6. Unfinished Tales of Númenor and Middle-earth
This installment is a fascinating collection of stories which continue the tales of The Hobbit, The Lord of the Rings, and The Silmarillion. It also contains an alternative version of The Children of Hurin.
Unfinished Tales is a collection of narratives ranging in time from the Elder Days of Middle-earth to the end of the War of the Ring.
The book concentrates on the realm of Middle-earth and comprises such elements as Gandalf’s lively account of how it was that he came to send the Dwarves to the celebrated party at Bag-End, the emergence of the sea-god Ulmo before the eyes of Tuor on the coast of Beleriand, and an exact description of the military organization of the Riders of Rohan.
Unfinished Tales also contains the only story about the long ages of Númenor before its downfall, and all that is known about such matters as the Five Wizards, the Palantiri and the legend of Amroth. The tales were collated and edited by J.R.R. Tolkien’s son and literary heir, Christopher Tolkien, who provides a short commentary on each story, helping the reader to fill in the gaps and put each story into the context of the rest of his father’s writings.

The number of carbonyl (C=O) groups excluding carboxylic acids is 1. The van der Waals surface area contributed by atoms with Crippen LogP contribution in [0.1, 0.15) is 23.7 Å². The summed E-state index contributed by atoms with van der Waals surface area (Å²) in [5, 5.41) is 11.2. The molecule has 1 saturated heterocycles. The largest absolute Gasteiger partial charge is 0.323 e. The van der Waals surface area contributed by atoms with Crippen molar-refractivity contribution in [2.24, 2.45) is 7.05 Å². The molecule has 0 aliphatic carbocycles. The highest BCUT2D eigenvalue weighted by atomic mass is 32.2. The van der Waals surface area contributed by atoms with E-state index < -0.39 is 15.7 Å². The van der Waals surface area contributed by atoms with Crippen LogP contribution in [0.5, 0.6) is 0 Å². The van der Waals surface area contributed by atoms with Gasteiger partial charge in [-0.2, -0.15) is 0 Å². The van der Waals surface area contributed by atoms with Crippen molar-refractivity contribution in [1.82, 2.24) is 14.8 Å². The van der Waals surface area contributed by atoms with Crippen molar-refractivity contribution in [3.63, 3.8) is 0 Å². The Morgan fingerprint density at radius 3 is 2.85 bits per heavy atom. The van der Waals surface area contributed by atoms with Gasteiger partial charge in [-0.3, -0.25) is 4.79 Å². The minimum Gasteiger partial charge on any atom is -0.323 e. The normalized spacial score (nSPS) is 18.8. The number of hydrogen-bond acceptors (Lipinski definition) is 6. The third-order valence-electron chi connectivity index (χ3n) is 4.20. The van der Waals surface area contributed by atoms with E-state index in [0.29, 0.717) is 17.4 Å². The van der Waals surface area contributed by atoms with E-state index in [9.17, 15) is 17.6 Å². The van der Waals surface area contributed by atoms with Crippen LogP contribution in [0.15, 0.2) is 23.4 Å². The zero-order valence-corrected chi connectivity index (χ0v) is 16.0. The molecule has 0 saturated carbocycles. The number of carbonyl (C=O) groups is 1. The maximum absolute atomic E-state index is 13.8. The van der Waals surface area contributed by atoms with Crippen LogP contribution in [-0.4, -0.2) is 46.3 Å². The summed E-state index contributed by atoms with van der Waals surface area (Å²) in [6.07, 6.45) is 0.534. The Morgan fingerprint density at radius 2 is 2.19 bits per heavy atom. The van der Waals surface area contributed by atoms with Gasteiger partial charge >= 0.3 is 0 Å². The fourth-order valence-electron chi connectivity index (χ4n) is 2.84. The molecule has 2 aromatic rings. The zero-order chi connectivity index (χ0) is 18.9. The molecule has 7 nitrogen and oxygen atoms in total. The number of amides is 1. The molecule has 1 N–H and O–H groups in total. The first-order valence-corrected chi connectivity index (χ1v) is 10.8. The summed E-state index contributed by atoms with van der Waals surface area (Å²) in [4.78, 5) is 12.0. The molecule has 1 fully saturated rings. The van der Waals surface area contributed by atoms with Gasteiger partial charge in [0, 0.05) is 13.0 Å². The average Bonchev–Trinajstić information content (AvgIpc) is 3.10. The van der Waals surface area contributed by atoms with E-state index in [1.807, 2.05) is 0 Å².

7. The Children of Húrin
This tale of Middle-earth’s First Age first appeared in incomplete forms in the posthumously published The Silmarillion and Unfinished Tales. It is also edited by Tolkien’s son, Christopher.
Previously it only hinted at the depth and power of the tragic story of Túrin and Niënor, the children of Húrin, the lord of Dor-lómin, who achieved renown for having confronted Morgoth, who was the master of Sauron, the manifestation of evil in the Lord of the Rings.
Six thousand years before the One Ring is destroyed, Middle-earth lies under the shadow of the Dark Lord Morgoth. The greatest warriors among elves and men have perished, and all is in darkness and despair. But a deadly new leader rises, Túrin, son of Húrin, and with his grim band of outlaws begins to turn the tide in the war for Middle-earth — awaiting the day he confronts his destiny and the deadly curse laid upon him.
8. Beren and Lúthien
The tale of Beren and Lúthien was, or became, an essential element in the evolution of The Silmarillion, the myths and legends of the First Age of the World conceived by J.R.R. Tolkien. Returning from France and the battle of the Somme at the end of 1916, he wrote the tale in the following year.